As an intercultural consultant I have been working with international teams, managers and leaders for more than 15 years. My mission starts with supporting top leaders and continues with the implementation of ideas and establishing bridges between them and their teams. German managers and leaders cooperate with local teams in Slovakia, the Czech Republic and Hungary. I’m introducing them to their cross-cultural cooperation and help them to interpret what values and behaviors they bring to their multicultural teams.
German team members and managers are expected to be technically capable in their respective areas. They contribute to discussion if they are asked to propose a solution based on their experience and knowledge. Responsibility is delegated by a manager to a team member who is technically competent to carry out a particular task. The team member performs a task without undue interference or supervision. The same is true for German’s approach to local team members in different cultures managing their local teams.
Clear and precise instructions
German communication style is direct and based on facts. Cooperating with their colleagues and teams they prefer a direct communication where Yes means Yes and No means No. There is no need to look for a hidden meaning between lines. On the other side, cultures with an indirect style can feel offended by their direct feedback and criticism. Czechs, Slovaks and Hungarians belong among those cultures which can sometimes view German’s feedback as an offense.
Slovak, Czech and Hungarian business cultures invest time into relationships building. Relationships are built to cooperate on projects, to create a positive team atmosphere and build long-term customer care. People from those cultures see German manager-subordinate relationships as distant and cold.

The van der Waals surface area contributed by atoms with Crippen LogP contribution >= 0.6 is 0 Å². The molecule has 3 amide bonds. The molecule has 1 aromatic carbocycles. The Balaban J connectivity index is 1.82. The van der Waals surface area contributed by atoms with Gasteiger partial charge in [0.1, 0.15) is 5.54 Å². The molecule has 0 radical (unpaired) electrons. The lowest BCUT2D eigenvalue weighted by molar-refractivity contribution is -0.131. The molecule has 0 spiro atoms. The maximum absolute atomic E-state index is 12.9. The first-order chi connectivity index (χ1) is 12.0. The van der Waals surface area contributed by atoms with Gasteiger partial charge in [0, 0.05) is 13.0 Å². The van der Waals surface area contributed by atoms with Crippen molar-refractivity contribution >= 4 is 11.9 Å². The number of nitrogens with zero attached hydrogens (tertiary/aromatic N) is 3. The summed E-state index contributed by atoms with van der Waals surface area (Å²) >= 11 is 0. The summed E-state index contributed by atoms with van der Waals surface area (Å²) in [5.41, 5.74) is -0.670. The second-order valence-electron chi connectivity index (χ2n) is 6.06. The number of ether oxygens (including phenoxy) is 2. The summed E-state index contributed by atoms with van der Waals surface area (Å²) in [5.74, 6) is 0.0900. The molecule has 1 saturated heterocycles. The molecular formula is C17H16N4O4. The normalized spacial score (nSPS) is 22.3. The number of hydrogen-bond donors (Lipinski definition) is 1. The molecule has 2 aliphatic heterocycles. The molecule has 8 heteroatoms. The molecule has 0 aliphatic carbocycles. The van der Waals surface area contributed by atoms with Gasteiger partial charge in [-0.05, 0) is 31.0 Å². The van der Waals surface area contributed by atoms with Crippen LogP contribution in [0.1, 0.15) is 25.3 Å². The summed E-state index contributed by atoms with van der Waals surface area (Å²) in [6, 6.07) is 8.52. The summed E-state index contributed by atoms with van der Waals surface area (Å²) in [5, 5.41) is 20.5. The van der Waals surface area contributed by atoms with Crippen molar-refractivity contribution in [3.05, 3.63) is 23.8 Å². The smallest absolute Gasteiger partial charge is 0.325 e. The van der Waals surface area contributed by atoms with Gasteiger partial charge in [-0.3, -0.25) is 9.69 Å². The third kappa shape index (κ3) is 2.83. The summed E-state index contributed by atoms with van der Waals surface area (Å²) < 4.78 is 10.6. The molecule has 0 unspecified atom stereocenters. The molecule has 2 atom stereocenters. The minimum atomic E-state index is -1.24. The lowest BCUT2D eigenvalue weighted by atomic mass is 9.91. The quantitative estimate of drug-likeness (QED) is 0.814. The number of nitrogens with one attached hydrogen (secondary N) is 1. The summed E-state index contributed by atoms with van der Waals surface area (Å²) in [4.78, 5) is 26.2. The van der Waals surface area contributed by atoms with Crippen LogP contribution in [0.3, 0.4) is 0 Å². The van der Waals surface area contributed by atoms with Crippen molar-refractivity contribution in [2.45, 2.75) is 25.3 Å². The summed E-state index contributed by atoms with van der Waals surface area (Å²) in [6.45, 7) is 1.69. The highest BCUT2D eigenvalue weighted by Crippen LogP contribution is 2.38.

Planning, planning and planning
Germans could be described as planners who like to attend meetings having done a considerable amount of preparation. They devote a lot of attention to scheduling the plan of project implementation with detailed steps and scenarios for emergency events.
This approach can be mistaken by people from other cultures as pettiness and even arrogance. Some cultures feel that they do not have enough space to contribute on their side because German colleagues have made up their minds before arriving at a meeting. They lack flexibility and could be lost in discussion focused on presenting Germans’ points thoroughly and asking for well-researched data.
Contribution to discussion
Germans are not afraid to ask direct questions, take a floor to deliver their points of view and provide a negative feedback or reaction at an annual meeting, conference or team discussion. On the other side, they are missing an expert contribution from their business colleagues and partners and willingness to share pros and cons of a particular situation.
A direct and deep debate is expected and encouraged in order to promote the development of the right answers. Therefore, meetings can sometimes seem to be quite heated for those cultures which prefer a diplomatic approach to discussion. They can misinterpret this exchange of ideas as overt.
Details, details and once more details
German presentations are usually supported with a lot more specific detail than might be felt necessary in countries such as Hungary, Slovakia or the Czech Republic. There’s an idea that the lack of supporting details can severely weaken the credibility of an argument. They like to analyse problems in great depth before reaching a conclusion.
A strong separation between a private and professional life
“We are at work to work.” Germans keep a dividing line between work and their private life. Having friends in their private circles doesn’t mean that they will be friends meeting as the representatives of their companies and discussing contracts of cooperation.
“We have rules to respect and keep them.” German colleagues and business partners ask for rules, provide detailed rules and follow rules. They are not very open to flexibility which is seen as a positive approach in emergency situations in the Czech Republic, Slovakia and Hungary. If there’s a need to finish a project, to deal with urgent obstacles, there is a well-founded reason why to “bend rules”. Rules are set to avoid uncertainty and help people to find a common way how to cooperate together.
Germans belong among cultures which believe they can control time. Appointments are precisely planned. Colleagues and business partners are expected to adhere to agreed schedules. Punctuality is a matter of good manners.